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William 'Willie' Ross, Baron Ross of Marnock MBE (7 April 1911 – 10 June 1988) was the longest serving Secretary of State for Scotland, holding office from 1964 to 1970 and again from 1974 to 1976, throughout the Prime Ministership of Harold Wilson.

Born in Ayr, the son of a train driver, he was educated at Ayr Academy and the University of Glasgow and became a schoolteacher before World War II. He served in the Highland Light Infantry in India, Burma and Singapore and was then a major in Lord Louis Mountbatten's headquarters in what was then Ceylon.

Ross unsuccessfully contested Ayr Burghs at the 1945 general election.

He was then elected Member of Parliament for Kilmarnock constituency in a by-election in 1946, and represented that constituency until the 1979 general election, when he was created a life peer as Baron Ross of Marnock, of Kilmarnock in the District of Kilmarnock and Loudoun.

In 1954 Ross placed an amendment to the Bill on the licensing of commercial television advocating a ban adverts on Sundays, Good Friday and Christmas Day.

During his time as Secretary of State for Scotland, he was responsible for the creation of the Highlands and Islands Development Board and the Scottish Development Agency, the forerunners of Highlands and Islands Enterprise and Scottish Enterprise.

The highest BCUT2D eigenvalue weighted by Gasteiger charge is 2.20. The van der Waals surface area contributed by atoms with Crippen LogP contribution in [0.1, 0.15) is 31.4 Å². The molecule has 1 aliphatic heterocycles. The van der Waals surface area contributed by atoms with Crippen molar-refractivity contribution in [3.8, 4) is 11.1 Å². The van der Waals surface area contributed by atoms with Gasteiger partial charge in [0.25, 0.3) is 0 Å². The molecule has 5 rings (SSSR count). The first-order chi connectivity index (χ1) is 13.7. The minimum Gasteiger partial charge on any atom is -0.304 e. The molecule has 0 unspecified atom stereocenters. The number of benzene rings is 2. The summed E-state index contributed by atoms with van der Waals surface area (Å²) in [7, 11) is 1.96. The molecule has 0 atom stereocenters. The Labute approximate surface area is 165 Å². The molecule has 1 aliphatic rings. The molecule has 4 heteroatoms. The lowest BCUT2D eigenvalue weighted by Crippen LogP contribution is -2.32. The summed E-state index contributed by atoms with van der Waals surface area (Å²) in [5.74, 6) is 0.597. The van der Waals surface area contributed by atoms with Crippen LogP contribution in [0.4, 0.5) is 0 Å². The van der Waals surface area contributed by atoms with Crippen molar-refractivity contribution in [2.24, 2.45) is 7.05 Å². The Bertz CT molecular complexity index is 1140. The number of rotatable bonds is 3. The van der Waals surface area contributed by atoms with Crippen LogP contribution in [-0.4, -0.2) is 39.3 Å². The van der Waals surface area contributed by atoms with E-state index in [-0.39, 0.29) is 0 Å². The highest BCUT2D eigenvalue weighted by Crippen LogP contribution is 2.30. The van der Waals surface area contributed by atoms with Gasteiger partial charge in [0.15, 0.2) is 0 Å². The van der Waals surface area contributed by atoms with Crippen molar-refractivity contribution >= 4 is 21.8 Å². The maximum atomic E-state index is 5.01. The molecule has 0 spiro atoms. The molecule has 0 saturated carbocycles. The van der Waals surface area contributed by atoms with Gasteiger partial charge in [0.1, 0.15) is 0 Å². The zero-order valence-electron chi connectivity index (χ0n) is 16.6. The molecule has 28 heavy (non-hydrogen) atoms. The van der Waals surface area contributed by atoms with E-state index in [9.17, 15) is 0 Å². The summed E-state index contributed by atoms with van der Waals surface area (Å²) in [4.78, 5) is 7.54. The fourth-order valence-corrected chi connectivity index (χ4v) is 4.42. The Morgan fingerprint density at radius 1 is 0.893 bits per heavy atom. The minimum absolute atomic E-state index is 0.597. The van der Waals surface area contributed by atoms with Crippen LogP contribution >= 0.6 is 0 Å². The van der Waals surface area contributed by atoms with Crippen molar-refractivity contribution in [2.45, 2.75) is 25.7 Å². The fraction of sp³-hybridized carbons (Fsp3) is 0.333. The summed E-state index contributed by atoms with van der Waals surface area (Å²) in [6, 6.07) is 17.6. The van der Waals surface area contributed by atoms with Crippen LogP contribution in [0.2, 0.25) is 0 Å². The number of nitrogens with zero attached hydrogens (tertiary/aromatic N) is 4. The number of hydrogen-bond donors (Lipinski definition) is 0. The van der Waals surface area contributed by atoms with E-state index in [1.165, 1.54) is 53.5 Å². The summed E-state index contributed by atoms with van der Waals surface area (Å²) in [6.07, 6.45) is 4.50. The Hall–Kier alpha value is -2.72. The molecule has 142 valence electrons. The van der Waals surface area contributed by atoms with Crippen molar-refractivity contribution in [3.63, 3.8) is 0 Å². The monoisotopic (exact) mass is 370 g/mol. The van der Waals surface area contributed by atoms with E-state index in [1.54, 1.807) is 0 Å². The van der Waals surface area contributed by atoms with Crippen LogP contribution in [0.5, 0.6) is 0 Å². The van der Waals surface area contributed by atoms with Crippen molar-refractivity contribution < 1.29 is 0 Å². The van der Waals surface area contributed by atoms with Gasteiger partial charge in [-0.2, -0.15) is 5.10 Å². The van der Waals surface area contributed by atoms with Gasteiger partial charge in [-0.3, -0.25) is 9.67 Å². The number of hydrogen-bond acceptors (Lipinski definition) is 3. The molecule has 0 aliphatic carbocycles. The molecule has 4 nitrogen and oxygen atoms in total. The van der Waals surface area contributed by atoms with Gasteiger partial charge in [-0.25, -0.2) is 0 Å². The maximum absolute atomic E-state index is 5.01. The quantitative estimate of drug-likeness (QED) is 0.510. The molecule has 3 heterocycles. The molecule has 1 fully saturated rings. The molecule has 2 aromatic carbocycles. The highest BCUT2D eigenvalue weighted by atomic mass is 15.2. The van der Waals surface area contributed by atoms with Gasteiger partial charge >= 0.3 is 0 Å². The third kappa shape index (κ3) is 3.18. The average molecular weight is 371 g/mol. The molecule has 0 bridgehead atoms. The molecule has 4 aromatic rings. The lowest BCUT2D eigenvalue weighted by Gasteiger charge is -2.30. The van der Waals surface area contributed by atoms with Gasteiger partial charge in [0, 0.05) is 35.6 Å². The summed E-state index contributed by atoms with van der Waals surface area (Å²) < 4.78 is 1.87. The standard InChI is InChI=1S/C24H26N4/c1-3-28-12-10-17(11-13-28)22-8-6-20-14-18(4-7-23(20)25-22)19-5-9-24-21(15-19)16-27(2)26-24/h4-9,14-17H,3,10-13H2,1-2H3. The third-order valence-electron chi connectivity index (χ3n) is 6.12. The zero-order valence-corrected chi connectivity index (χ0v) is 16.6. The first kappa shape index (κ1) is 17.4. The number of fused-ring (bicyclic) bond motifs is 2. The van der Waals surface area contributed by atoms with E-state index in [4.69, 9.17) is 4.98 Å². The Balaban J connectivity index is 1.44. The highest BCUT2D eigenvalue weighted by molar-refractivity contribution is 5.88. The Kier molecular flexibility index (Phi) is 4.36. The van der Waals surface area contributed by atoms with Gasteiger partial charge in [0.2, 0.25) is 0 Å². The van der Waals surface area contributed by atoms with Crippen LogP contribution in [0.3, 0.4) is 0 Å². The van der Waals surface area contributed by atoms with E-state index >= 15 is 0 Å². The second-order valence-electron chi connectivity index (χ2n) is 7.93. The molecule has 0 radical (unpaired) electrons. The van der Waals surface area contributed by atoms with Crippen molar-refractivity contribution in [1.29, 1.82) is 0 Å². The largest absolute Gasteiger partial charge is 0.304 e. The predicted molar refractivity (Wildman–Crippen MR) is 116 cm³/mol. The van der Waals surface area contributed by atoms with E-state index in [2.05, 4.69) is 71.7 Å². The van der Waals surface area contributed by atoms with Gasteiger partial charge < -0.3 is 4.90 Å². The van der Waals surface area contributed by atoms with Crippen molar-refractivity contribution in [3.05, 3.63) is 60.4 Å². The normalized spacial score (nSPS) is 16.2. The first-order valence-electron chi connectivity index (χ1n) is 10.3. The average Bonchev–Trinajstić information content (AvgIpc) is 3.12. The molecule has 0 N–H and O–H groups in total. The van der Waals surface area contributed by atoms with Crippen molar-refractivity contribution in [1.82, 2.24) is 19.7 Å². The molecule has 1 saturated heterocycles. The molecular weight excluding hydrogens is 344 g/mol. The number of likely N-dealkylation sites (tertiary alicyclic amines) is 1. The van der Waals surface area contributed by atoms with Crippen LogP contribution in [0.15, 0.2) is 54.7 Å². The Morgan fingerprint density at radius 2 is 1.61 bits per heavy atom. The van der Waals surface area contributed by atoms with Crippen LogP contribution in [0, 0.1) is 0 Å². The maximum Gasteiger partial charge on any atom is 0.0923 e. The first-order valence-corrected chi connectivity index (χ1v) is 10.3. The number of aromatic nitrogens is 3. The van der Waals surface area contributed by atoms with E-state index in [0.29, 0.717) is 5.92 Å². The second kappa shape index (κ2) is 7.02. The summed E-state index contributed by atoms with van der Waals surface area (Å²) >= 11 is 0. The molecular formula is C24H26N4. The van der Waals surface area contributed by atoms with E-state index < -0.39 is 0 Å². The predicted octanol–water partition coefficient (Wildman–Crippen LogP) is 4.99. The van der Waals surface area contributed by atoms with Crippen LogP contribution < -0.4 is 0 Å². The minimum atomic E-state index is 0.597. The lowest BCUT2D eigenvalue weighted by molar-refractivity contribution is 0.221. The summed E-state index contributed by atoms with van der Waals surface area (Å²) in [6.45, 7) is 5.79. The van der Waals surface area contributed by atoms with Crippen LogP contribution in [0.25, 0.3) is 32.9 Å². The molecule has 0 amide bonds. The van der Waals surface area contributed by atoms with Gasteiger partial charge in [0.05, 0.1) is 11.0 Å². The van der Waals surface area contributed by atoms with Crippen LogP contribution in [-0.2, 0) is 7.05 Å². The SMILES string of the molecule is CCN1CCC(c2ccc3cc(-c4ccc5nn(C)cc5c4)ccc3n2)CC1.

Ross campaigned for a "No" vote in the 1975 referendum on British membership of the EEC.[1] He was also a firm unionist, in favour of Scotland and Northern Ireland remaining in the United Kingdom, and opposed devolution. Andrew Marr called him 'a stern-faced and authoritarian Presbyterian conservative who ran the country like a personal fiefdom for Harold Wilson'. Ross coined the term 'Tartan Tories' to describe the members of the Scottish National Party, whom he very much disliked; he was himself nicknamed "the hammer of the Nats" for his many attacks on them.

"Willie" Ross was occasionally depicted by newspaper cartoonists as a boy in dungarees seated on an upturned bucket - i.e. as Oor Wullie.


  1. ^ David Butler and Uwe Kitzinger, The 1975 Referendum (London: Macmillan, 1976), p. 179.


Torrance, David, The Scottish Secretaries (Birlinn 2006)

Parliament of the United Kingdom
Preceded by
Clarice Shaw
Member of Parliament for Kilmarnock
Succeeded by
Willie McKelvey
Political offices
Preceded by
Michael Noble
Secretary of State for Scotland
Succeeded by
Gordon Campbell
Preceded by
Gordon Campbell
Secretary of State for Scotland
Succeeded by
Bruce Millan


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